Glaucoma is defined as a group of eye conditions resulting in overall damage of the optic nerve. The optic nerve is the major nerve of vision; it receives light and transmits behavior from your eyes to your brain. Patients with glaucoma are losing the fibers in their optic nerve that will unfortunately never return. Glaucoma is important because in general, most people do not know they have it. Left untreated, glaucoma can lead to severe vision impairment and eventually blindness.
Most often, glaucoma is caused by pressure inside the eye resulting in damage of the optic nerve. The pressure comes from an excess of fluid, known as aqueous humor. The fluid will stop flowing as it normally should signaling issues with the drainage. This liquid will build up and put pressure within the eye causing glaucoma.
Glaucoma has also been said to be caused by injuries to the eye and abnormal blood vessel formation. Although there are other classifications of different types of glaucoma, ultimately damage to the optic nerve is the general cause. The reason glaucoma is a threatening disease is because of the role the optic nerve plays not only to your eye but your entire body. Brain signals obstructed from glaucoma can by severely damaging.
Typically loss of peripheral (side vision) is the first sign on glaucoma. Vision will gradually decrease with what seems like “black borders” around everything you see. Tunnel vision will occur if the condition in those who are in more severe stages of the condition as well. Generally, symptoms of glaucoma will be a loss of sight.
Other noted symptoms include blurred vision, halos from lights, pressure pain in the eyes, and redness. These conditions are not always common but have been noted in numerous glaucoma patients.
The first and most often suggested treatment for glaucoma is using eye drops to lower the pressure in your eyes. There are a variety of different eye drops that can be used, and based on the specifics of your condition, your doctor will suggest which drops will likely be most effective.
Glaucoma has no identifiable cure. The condition has solutions that will improve vision and prevent vision loss in patients who have newly developed the condition. For others, glaucoma may be at a stage where vision impairment is inevitable, but drops can be issued to prevent greater loss in vision.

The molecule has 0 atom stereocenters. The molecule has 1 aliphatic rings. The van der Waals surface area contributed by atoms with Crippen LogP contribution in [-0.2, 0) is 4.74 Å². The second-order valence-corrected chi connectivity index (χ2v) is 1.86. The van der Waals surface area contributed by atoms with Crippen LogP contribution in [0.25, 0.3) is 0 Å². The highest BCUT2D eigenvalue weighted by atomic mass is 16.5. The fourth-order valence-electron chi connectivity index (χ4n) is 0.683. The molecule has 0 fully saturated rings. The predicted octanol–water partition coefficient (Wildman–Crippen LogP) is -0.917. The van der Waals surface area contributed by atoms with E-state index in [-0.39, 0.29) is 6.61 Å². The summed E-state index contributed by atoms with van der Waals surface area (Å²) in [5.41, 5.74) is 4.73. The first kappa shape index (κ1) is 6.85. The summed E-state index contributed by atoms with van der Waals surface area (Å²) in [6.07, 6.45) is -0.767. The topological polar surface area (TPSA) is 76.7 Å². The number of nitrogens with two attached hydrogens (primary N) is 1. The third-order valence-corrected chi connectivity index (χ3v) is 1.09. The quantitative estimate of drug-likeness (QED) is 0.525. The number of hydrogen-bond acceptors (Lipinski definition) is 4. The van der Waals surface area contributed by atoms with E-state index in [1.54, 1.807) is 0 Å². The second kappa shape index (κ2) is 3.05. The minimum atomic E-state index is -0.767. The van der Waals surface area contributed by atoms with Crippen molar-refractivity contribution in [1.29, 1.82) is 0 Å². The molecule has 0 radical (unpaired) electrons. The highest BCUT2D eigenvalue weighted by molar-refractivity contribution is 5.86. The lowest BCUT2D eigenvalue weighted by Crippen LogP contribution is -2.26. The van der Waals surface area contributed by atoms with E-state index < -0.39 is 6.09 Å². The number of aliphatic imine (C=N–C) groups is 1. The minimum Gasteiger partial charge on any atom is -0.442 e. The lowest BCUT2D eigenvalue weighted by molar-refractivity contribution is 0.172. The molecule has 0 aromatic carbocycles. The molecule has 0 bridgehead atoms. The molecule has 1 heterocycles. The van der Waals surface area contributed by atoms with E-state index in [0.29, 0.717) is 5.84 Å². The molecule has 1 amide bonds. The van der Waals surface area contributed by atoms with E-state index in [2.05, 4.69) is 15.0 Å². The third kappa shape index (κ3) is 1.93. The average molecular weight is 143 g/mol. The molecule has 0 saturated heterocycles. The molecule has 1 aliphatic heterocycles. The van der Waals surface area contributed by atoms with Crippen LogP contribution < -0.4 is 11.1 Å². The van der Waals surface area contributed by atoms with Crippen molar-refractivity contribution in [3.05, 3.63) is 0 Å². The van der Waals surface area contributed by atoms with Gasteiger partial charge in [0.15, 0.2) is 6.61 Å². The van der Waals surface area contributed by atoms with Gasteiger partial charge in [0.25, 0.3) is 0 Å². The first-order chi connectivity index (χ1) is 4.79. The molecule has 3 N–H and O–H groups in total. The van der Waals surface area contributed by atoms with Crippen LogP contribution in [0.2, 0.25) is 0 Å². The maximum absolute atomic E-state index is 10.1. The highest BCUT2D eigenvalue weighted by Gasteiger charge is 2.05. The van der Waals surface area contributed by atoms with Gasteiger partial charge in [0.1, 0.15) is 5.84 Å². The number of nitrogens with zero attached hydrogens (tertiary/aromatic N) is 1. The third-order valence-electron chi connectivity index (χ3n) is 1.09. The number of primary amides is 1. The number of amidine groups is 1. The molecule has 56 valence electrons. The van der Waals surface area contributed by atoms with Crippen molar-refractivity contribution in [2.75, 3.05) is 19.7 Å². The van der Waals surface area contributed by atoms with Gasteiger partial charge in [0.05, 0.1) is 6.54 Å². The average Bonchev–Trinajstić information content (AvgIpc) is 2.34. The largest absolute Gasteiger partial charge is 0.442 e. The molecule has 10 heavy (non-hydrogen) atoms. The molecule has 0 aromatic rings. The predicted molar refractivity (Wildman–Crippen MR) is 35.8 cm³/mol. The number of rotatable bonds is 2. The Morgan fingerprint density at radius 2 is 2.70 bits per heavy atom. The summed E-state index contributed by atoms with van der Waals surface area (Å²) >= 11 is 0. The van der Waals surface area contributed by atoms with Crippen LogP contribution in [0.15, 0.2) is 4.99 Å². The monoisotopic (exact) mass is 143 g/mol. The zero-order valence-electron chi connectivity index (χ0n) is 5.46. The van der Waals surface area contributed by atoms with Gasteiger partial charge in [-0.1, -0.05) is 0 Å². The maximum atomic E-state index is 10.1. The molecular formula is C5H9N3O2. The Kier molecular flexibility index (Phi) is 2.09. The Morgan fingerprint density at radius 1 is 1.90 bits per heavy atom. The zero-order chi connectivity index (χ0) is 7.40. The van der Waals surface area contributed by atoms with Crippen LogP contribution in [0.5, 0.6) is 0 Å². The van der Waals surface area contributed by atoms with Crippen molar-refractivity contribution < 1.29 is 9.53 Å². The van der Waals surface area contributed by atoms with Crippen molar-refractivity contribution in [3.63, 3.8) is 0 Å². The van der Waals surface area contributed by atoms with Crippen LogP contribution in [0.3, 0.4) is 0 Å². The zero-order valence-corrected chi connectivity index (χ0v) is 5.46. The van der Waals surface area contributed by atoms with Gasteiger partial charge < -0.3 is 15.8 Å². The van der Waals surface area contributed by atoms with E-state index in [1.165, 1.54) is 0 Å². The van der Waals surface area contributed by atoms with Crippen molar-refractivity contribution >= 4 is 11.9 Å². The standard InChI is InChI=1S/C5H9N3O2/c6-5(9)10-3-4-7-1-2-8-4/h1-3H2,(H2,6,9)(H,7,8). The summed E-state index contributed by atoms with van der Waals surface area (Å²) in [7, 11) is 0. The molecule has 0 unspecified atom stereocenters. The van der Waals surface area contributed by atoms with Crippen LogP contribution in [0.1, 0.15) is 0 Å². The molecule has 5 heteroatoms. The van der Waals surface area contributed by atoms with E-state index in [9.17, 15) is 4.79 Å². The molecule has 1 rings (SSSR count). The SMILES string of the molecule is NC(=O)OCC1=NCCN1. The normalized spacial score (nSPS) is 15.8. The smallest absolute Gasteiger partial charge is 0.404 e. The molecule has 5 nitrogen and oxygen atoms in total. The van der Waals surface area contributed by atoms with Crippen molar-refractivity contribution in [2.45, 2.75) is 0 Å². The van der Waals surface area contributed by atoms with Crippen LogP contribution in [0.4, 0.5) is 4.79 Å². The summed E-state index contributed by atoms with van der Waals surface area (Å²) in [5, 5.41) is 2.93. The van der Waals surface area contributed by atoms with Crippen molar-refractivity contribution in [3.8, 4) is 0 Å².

Ophthalmologists will often suggest surgery to patients who cannot seem to have no positive reaction in using non-surgical treatments. These conditions are performed in different ways but ultimately have the same goal; to release pressure in the optic nerve that is causing glaucoma. Procedures include:
- ALT / SLT laser: Laser surgery is used treat by a drain of the eye. ATL and SLT are used to help fluids flow, causing less pressure.
- Trabeculectomy: This is the most commonly performed treatment for glaucoma. In trabeculectomy, drainage of the humor is in place to release pressure. A "flap" is created to drain the fluid, later closed up with sutures.
- Mini Shunt Placement: This is a newer procedure being practiced for glaucoma since 2002. After an opening is made in the sclera, fluid is able to drain out of the eye. The mini-shun is inserted and fluid is able to flow through it. This will create a blister under the eye, which is then absorbed by the body.
- Valve Placement: A valve placement is similar to the mini-shunt placement, and is often used to treat glaucoma. Because mini-shunt is still a new procedure, many surgeons will use the classic valve placement procedure.
These treatments for glaucoma have showed to be incredibly successful for long term relief. Surgical practices are designed to alleviate the stress that is placed on the optic nerve and further prevent it from worsening over time. Most surgical procedures minimally invasive, effective, and done in no time at all.
The ophthalmologists at West Medical are dedicated to understanding and assessing your case of glaucoma to figure out which method is right for you. We offer a number of different minimally invasive procedures and we're dedicated to providing you with the best experience possible.
For more information about Glaucoma, treatment options and figuring out which surgical treatment is best for you, call West Medical at (855) 690-0565 today. We're here to help!
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